Sunday, January 31, 2010

Neighbors Kept Salinger's Privacy

To the world, he was J.D. Salinger, the legendary and reclusive author of the classic novel "The Catcher in the Rye." But to friends and neighbors, he was just Jerry, Manchester television station WMUR reported.

Salinger, 91, died at his home in Cornish, N.H., on Wednesday. He moved to Cornish in 1952, and neighbors said he lived in seclusion. Those who knew him said he wanted to get away from the intense public glare caused by his rise to fame, and he did so on a secluded property in the quiet New Hampshire town.

Cornish Selectman John Hammond said Salinger had been in declining health.

"When I heard the news, I called his wife and offered our condolences, and she said he was at peace and she was with him when he passed away," Hammond said.

In life, the renowned author wanted to be left alone. His property bristles with "no trespassing" signs. But the power of works such as "The Catcher in the Rye" drew literary seekers to the quiet corner of New Hampshire for decades after he stopped publishing.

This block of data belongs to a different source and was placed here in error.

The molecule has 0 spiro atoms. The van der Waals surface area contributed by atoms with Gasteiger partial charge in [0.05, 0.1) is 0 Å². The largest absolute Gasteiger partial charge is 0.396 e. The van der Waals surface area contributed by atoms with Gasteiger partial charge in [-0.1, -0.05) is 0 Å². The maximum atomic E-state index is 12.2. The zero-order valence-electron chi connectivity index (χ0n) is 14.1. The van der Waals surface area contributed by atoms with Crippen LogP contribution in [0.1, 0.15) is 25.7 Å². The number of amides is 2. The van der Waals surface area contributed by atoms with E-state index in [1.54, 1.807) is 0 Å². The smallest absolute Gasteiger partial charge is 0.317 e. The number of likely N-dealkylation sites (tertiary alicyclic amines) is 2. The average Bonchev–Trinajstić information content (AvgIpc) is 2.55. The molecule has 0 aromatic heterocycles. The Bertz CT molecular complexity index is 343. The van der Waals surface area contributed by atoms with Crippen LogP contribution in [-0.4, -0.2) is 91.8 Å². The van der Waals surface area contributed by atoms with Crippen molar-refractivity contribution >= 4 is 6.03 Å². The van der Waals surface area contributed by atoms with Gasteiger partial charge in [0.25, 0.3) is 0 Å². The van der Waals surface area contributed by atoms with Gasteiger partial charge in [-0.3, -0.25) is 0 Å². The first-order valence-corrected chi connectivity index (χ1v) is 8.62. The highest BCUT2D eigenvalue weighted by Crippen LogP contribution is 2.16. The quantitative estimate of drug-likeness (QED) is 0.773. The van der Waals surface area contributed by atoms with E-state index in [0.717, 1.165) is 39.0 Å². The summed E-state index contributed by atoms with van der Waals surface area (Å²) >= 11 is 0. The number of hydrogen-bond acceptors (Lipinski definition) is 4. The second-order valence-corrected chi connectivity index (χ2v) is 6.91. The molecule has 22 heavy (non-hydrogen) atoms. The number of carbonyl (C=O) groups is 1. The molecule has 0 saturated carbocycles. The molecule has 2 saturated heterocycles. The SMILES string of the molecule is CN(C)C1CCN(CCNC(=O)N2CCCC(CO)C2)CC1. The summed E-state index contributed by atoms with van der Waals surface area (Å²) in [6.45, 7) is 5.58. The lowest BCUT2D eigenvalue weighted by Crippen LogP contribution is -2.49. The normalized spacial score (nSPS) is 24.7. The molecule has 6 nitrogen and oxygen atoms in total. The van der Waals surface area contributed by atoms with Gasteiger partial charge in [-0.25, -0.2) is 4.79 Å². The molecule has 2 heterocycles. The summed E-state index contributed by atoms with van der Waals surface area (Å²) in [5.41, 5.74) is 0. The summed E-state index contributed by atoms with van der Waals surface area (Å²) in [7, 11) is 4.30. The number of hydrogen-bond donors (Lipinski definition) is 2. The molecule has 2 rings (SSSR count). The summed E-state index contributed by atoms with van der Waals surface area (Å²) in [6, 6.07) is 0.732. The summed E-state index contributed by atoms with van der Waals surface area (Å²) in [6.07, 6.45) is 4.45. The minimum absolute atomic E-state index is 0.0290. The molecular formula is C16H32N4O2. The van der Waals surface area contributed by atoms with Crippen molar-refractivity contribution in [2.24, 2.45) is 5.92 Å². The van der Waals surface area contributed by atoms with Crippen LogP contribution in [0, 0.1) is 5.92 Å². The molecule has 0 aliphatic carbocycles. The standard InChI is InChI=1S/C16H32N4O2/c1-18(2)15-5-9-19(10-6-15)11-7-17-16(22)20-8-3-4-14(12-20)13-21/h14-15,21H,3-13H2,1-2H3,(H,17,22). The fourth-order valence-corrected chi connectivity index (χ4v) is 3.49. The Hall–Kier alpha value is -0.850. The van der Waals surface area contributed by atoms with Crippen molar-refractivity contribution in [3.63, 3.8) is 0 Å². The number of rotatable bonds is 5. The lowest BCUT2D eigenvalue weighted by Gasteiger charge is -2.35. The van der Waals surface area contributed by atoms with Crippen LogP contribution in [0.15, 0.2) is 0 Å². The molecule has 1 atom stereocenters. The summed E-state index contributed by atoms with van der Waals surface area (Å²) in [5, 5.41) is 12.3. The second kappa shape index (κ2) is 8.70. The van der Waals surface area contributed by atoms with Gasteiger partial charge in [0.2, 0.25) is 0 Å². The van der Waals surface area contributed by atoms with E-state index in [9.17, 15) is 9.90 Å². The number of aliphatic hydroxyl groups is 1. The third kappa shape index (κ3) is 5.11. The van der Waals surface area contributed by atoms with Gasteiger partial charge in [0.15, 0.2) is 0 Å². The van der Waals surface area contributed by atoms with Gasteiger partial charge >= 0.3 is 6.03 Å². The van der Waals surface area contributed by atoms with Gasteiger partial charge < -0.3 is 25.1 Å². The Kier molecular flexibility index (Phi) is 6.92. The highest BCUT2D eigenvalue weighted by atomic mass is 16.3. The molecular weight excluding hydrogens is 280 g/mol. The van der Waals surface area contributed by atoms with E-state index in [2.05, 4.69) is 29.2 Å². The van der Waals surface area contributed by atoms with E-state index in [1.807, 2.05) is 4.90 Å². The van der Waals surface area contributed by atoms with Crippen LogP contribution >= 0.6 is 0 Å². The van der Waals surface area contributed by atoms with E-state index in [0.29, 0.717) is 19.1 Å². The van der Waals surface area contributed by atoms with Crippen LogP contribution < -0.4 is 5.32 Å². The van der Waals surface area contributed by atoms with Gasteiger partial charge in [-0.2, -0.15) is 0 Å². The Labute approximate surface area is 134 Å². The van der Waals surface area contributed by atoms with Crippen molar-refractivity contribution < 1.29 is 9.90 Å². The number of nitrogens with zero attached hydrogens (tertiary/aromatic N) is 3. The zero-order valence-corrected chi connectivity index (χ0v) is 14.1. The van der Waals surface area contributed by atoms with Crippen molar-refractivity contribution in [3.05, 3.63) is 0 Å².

"He was a man who loved his privacy," said his neighbor, Peter Burling. "He was, I would say, pursued in life by people who wanted to nibble on him, and he didn't want any of that."

Burling said the people of Cornish did their best to shield Salinger from the over-eager grad students and readers who seemed to swarm the town every spring.

"Of course, a great many of us used to study the ways in which we could be less than informative about how to give directions," Burling said.

As people in town continue to respect and guard the Salinger family's privacy, they, along with many others, wonder if the giant of 20th century letters was waiting until he was beyond anyone's reach to publish again.

"Of course, an end comes to every story, but Salinger's is one of extraordinary gifts and wonderful writing, and I look forward to reading what may have been set aside in some publisher's safe for later production," Burling said.

Salinger has not published an original work since the 1960s. Burling said he has no particular insight into whether Salinger kept writing in his later years, but he has faith that he did.


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